6. Silk Fibroin

    Silk fibroin is a natural fibrous protein derived from the silkworm Bombyx mori, as well as by some species of spiders and other arthropods. In addition to their unique mechanical properties and slow biodegradability for retention at the target site, silk fibroin fibers exhibit comparable biocompatibility with other commonly used biomaterials such as polylactic acid and collagen [25]. Silk fibroin nanoparticles loaded with celecoxib or curcumin showed high cell viability of IL-1β-stimulated human articular chondrocytes (hACs) and a stronger decrease in anti-inflammatory activity when compared to free drugs, as demonstrated by significant reduction in IL-6 and RANTES expression [26].

    References

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    2. Sarvari, R.; Nouri, M.; Agbolaghi, S.; Roshangar, L.; Sadrhaghighi, A.; Seifalian, A.M.; Keyhanvar, P.; A summary on non-viral systems for gene delivery based on natural and synthetic polymers. Int. J. Polym. Mater. Polym. Biomater. 2020, 71, 246–265, .
    3. Zhang, X.; Yu, C.; XuShi; Zhang, C.; Tang, T.; Dai, K.; Direct chitosan-mediated gene delivery to the rabbit knee joints in vitro and in vivo. Biochem. Biophys. Res. Commun. 2006, 341, 202–208, .
    4. Zhao, J.; Fan, X.; Zhang, Q.; Sun, F.; Li, X.; Xiong, C.; Zhang, C.; Fan, H.; Chitosan-plasmid DNA nanoparticles encoding small hairpin RNA targeting MMP-3 and -13 to inhibit the expression of dedifferentiation related genes in expanded chondrocytes. J. Biomed. Mater. Res. A 2014, 102, 373–380, .
    5. Li, T.; Yang, J.; Weng, C.; Liu, P.; Huang, Y.; Meng, S.; Li, R.; Yang, L; Chen, C.; Gong, X.; et al. Intra-articular injection of anti-inflammatory peptide-loaded glycol chitosan/fucoidan nanogels to inhibit inflammation and attenuate osteoarthritis progression. Int. J. Biol. Macromol. 2021, 170, 469–478, .
    6. Zhou, P.H.; Qiu, B.; Deng, R.H.; Li, H.J.; Xu, X.F.; Shang, X.F.; Chondroprotective effects of hyaluronic acid-chitosan nanoparticles containing plasmid DNA encoding cytokine response modifier A in a rat knee osteoarthritis model. Cell. Physiol. Biochem. 2018, 47, 1207–1216, .
    7. Wang, J.; Wang, X.; Cao, Y.; Huang, T.; Song, D.X.; Tao, H.R.; Therapeutic potential of hyaluronic acid/chitosan nanoparticles for the delivery of curcuminoid in knee osteoarthritis and an in vitro evaluation in chondrocytes. Int. J. Mol. Med. 2018, 42, 2604–2614, .
    8. Zu, M.; Ma, L.; Zhang, X.; Xie, D.; Kang, Y.; Xiao, B.; Chondroitin sulfate-functionalized polymeric nanoparticles for colon cancer-targeted chemotherapy. Colloids Surf. B: Biointerfaces 2019, 177, 399–406, .
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    14. Gao, X.; Ma, Y.; Zhang, G.; Tang, F.; Zhang, J.; Cao, J.; Liu, C.; Targeted elimination of intracellular reactive oxygen species using nanoparticle-like chitosan-superoxide dismutase conjugate for treatment of monoiodoacetate-induced osteoarthritis. Int. J. Pharm. 2020, 590, 119947, .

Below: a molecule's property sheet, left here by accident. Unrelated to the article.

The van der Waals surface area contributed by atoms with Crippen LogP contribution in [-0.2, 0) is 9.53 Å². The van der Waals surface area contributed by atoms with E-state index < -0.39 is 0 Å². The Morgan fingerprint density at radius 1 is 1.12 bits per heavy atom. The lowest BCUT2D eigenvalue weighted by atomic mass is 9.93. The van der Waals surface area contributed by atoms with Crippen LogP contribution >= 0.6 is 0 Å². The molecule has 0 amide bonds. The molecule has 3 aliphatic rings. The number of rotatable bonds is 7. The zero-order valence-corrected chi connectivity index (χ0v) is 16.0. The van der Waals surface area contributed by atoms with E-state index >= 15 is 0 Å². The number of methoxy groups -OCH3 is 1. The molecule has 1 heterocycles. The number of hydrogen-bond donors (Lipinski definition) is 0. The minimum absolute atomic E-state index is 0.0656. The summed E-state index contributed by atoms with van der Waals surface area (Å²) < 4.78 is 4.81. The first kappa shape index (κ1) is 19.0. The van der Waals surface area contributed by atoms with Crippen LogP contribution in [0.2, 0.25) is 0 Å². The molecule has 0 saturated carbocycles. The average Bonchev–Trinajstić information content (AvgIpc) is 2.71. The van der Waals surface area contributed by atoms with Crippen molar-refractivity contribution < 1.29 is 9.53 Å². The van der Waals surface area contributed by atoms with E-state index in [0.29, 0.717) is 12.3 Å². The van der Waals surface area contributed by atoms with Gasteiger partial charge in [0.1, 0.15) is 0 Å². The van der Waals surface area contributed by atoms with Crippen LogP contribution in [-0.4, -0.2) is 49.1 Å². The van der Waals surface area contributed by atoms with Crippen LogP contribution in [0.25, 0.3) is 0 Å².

15. Zhou, Y.; Liu, S.Q.; Peng, H.; Yu, L.; He, B.; Zhao, Q.; In vivo anti-apoptosis activity of novel berberine-loaded chitosan nanoparticles effectively ameliorates osteoarthritis. Int. Immunopharmacol. 2015, 28, 34–43, .
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    19. Kang, L.J.; Yoon, J.; Rho, J.G.; Han, H.S.; Lee, S.; Oh, Y.S.; Kim, H.; Kim, E.; Kim, S.J.; Lim, Y.T.; et al. Self-assembled hy-aluronic acid nanoparticles for osteoarthritis treatment. Biomaterials 2021, 275, 120967, .
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    21. She, P.; Bian, S.; Cheng, Y.; Dong, S.; Liu, J.; Liu, W.; Xiao, C.; Dextran sulfate-triamcinolone acetonide conjugate nanoparticles for targeted treatment of osteoarthritis. Int. J. Biol. Macromol. 2020, 158, 1082–1089, .
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    24. Li, X.; Wang, X.; Liu, Q.; Yan, J.; Pan, D.; Wang, L.; Xu, Y.; Wang, F.; Liu, Y.; Li, X.; et al. ROS-Responsive Boro-nate-Stabilized Polyphenol–Poloxamer 188 Assembled Dexamethasone Nanodrug for Macrophage Repolarization in Osteoarthritis Treatment. Adv. Healthc. Mater. 2021, 10, 2100883, .
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    Subjects: Orthopedics
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    View Times: 59
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    Update Date: 07 Dec 2022
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      Pontes, A.P.; Welting, T.J.M.; Rip, J.; Creemers, L.B. Natural Polymeric Nanoparticles for Drug Delivery in Osteoarthritis. Encyclopedia. Available online: https://encyclopedia.pub/entry/38113 (accessed on 04 February 2023).
      Pontes AP, Welting TJM, Rip J, Creemers LB. Natural Polymeric Nanoparticles for Drug Delivery in Osteoarthritis. Encyclopedia. Available at: https://encyclopedia.pub/entry/38113. Accessed February 04, 2023.
      Pontes, Adriano P., Tim J. M. Welting, Jaap Rip, Laura B. Creemers. "Natural Polymeric Nanoparticles for Drug Delivery in Osteoarthritis," Encyclopedia, https://encyclopedia.pub/entry/38113 (accessed February 04, 2023).
      Pontes, A.P., Welting, T.J.M., Rip, J., & Creemers, L.B. (2022, December 06). Natural Polymeric Nanoparticles for Drug Delivery in Osteoarthritis. In Encyclopedia. https://encyclopedia.pub/entry/38113
      Pontes, Adriano P., et al. ''Natural Polymeric Nanoparticles for Drug Delivery in Osteoarthritis.'' Encyclopedia. Web. 06 December, 2022.